Two people in my life ask me this question: are you happy?

One is my Husband. And when he asks this, he is asking in essence if I’m happy with our life together and if he makes me happy, the wanting-to-make-me-happy man that he is.

The other is my Dad. And when he asks this, he is asking in essence if I’m happy with my life and if my husband makes me happy, the protective man that he is.

It’s sweet and kind and thoughtful to be asked this question, but I honestly never know how to answer.

Not because I’m not self-aware. I am pretty good at this point in my life knowing how I’m feeling at any given moment.

I heard Anne Lamott quote Carrie Fisher as saying something to the effect of, “Happy is one thing that I am most days”. I like that.

But here’s why I struggle to answer that question, a few reasons really.

One, I do not believe it is my husband’s job to make me happy. It’s an inside job, I’ve heard it said. It’s my job. My husband can add to my happiness for sure. Spouses hopefully add to happiness more than not, though some take happiness away. But as far as the whole shebang being on his shoulders? Nope. That’s too much pressure and we shouldn’t be putting that on any one person.  (Random: that’s why I cringe whenever I hear in movies or TV shows something like this, “I promise to make you the happiest woman on the face of the earth for the rest of your life.” Unattainable. And, not the point of marriage.)

Two, what is happy anyway? Happy is subjective. Happy is different for every person. Happy is illusive. Happy is circumstantial. What made me happy when I was 5 wouldn’t necessarily make me happy at 51. Heck, what made me happy last week might not make me happy today.

Three, happy is like every other emotion: fleeting. I heard of a composer who had spent his life perfecting his craft, winning an Oscar – the pinnacle award for his work – and he said it bought him 24 hours of happy. How true is that statement??

Finally, for me at least, happy isn’t the goal of my life. Grateful is. Content with who I am and where God has placed me and all He has given me. Peace of mind and heart. Experiencing closeness with Jesus. Knowing how to take care of my heart. Being okay with feeling sad sometimes. Believing the people in my life know that I love them and that I would do anything for them. When I do something that helps someone. When I do something that makes my husband’s life better. Trusting that my kids are going to be okay. Feeling that I’m making a difference in a hurting woman’s life with my words of kindness and support. That is happy to me.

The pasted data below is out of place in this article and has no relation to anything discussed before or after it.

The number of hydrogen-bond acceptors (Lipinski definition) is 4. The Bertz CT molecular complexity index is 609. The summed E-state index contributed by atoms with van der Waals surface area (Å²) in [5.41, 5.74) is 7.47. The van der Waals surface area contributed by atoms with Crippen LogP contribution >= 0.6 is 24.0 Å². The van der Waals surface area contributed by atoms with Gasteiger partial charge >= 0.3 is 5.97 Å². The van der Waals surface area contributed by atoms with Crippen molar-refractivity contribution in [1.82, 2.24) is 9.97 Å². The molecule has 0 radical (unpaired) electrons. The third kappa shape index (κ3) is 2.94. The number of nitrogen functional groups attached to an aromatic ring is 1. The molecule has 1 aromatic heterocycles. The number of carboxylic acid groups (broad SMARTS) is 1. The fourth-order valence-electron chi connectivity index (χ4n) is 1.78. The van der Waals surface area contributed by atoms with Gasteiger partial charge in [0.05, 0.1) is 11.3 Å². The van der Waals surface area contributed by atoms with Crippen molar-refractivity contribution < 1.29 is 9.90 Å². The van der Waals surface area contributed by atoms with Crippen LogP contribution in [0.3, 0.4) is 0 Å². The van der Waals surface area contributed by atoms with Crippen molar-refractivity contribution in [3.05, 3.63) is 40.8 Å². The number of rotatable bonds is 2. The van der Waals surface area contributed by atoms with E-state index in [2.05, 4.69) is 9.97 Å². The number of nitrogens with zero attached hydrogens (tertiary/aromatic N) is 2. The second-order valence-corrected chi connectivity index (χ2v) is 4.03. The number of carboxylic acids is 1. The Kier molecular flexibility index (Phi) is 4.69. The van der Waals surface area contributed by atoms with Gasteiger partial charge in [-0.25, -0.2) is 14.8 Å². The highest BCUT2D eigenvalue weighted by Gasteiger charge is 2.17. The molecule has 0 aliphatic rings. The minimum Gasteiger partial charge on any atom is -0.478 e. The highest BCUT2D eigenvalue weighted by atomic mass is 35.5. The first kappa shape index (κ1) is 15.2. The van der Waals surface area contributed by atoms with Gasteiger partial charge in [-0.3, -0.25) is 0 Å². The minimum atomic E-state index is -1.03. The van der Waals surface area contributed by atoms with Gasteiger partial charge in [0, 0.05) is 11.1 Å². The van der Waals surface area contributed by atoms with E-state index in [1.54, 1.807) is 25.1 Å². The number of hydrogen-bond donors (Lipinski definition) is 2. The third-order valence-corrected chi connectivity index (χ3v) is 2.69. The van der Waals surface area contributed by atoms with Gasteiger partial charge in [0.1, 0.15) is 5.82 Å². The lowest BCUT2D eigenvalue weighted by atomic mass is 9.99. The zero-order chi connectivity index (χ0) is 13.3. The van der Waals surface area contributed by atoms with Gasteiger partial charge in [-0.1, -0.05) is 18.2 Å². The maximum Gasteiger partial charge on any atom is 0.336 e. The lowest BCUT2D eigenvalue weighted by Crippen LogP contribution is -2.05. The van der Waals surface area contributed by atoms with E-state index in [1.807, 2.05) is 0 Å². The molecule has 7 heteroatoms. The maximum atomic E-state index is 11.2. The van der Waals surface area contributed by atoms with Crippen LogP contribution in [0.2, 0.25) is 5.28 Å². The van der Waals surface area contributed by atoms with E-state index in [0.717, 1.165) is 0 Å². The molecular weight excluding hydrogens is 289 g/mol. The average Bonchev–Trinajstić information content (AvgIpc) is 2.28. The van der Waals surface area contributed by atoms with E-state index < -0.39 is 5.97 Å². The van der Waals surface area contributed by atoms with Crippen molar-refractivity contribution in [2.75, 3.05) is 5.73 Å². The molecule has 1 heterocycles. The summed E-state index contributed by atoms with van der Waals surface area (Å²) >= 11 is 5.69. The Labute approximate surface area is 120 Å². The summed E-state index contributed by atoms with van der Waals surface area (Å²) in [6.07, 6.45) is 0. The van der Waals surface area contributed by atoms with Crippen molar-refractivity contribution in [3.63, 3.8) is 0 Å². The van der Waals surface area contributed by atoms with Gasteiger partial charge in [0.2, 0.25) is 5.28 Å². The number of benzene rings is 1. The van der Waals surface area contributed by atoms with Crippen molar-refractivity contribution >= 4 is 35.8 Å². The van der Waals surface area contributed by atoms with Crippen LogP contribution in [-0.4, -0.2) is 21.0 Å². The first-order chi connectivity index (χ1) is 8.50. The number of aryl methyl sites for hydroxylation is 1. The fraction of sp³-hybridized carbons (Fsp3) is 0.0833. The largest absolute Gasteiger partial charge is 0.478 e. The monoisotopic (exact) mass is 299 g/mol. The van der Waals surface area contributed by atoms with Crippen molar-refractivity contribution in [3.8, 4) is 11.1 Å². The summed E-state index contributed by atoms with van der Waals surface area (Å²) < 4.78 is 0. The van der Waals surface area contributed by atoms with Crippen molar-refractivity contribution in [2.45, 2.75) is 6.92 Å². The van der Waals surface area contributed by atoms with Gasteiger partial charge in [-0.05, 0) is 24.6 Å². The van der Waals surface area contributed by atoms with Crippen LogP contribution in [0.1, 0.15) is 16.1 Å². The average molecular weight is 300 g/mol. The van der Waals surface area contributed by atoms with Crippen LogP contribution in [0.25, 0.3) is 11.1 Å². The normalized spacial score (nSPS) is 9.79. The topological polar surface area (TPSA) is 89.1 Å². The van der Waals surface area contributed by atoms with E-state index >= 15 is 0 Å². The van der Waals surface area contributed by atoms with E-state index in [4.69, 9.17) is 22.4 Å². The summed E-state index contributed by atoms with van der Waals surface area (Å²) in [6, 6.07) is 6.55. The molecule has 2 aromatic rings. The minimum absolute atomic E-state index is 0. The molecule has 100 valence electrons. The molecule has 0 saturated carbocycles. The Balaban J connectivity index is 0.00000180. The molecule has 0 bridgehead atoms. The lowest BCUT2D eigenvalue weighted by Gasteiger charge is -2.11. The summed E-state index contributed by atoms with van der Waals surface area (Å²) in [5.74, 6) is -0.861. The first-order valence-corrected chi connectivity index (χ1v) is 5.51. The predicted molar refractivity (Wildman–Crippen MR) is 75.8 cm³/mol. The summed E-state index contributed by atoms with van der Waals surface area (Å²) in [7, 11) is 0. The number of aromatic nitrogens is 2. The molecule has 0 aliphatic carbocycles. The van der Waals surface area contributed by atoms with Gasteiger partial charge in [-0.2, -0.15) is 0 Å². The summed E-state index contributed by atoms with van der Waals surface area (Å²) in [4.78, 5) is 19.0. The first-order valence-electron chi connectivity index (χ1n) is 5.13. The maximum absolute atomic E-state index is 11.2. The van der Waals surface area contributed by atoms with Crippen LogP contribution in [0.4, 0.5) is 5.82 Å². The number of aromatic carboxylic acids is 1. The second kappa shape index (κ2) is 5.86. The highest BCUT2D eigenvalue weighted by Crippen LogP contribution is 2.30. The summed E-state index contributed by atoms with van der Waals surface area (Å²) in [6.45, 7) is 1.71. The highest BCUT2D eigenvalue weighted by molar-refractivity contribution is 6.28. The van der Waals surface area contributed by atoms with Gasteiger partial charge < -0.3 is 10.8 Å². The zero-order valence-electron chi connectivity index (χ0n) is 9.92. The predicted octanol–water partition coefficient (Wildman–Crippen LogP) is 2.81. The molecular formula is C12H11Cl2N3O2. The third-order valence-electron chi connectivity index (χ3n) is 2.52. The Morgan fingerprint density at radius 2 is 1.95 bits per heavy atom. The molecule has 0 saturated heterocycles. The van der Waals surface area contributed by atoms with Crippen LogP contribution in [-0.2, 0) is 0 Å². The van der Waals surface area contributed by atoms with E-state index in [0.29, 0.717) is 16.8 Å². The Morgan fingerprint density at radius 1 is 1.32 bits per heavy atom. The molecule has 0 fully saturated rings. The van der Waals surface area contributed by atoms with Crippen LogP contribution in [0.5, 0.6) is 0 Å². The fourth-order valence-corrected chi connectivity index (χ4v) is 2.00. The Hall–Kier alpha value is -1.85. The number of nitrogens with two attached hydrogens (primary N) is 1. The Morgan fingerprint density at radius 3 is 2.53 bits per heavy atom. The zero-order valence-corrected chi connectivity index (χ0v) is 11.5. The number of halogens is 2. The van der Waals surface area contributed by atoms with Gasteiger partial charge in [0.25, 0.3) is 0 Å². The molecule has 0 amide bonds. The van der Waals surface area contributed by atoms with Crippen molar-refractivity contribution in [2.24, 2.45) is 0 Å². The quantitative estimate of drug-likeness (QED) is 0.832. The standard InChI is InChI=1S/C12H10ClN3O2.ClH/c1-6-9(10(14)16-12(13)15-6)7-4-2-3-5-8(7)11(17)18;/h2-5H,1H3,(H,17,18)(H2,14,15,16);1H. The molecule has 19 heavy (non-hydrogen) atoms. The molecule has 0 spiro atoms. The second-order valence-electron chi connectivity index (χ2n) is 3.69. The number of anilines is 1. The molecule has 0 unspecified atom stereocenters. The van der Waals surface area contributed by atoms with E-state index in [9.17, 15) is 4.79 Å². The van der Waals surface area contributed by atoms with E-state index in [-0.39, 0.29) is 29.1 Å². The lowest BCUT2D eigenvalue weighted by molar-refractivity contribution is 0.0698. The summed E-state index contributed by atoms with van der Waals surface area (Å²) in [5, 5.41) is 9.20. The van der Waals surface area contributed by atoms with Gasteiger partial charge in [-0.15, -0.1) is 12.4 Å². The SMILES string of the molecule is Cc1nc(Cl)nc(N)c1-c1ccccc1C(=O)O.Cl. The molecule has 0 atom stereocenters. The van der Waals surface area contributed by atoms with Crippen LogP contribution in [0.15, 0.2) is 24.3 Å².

So, dear Husband and dear Dad, thank you for asking. It’s so sweet. And if you’re asking if I’m my definition of happy, most days, yes.

What is your definition of happy?

 

1) I thought I knew God, understood him. Until that year. Something changed and shifted and made me so uncomfortable. It seemed like I couldn’t hear or see or feel God in any of what ended up being an absolutely horrible 441 day stretch of my life and it was breaking my heart. And then I realized that the mystery was part of the beauty.

I admit I once lived by rumors of you; now I have it all firsthand – from my own eyes and ears! –Job 42:5 (MSG)

I wrote a book about that time and all I felt and learned but I have never released it, but I want to share this story with women who need to be reminded that even when we don’t feel God, He is still there, still loving you, still helping, seeing it all.  You can get your free PDF of RUMORS OF YOU: CONFESSIONS OF A HARD YEAR here.

2) Something new is coming soon… https://anchor.fm/elisabeth-klein


Life isn't always how we want it. When change seems elusive, and we're stuck in old routines, a gentle push or some self-reflection can make a difference. Let these questions be that nudge to get you moving.

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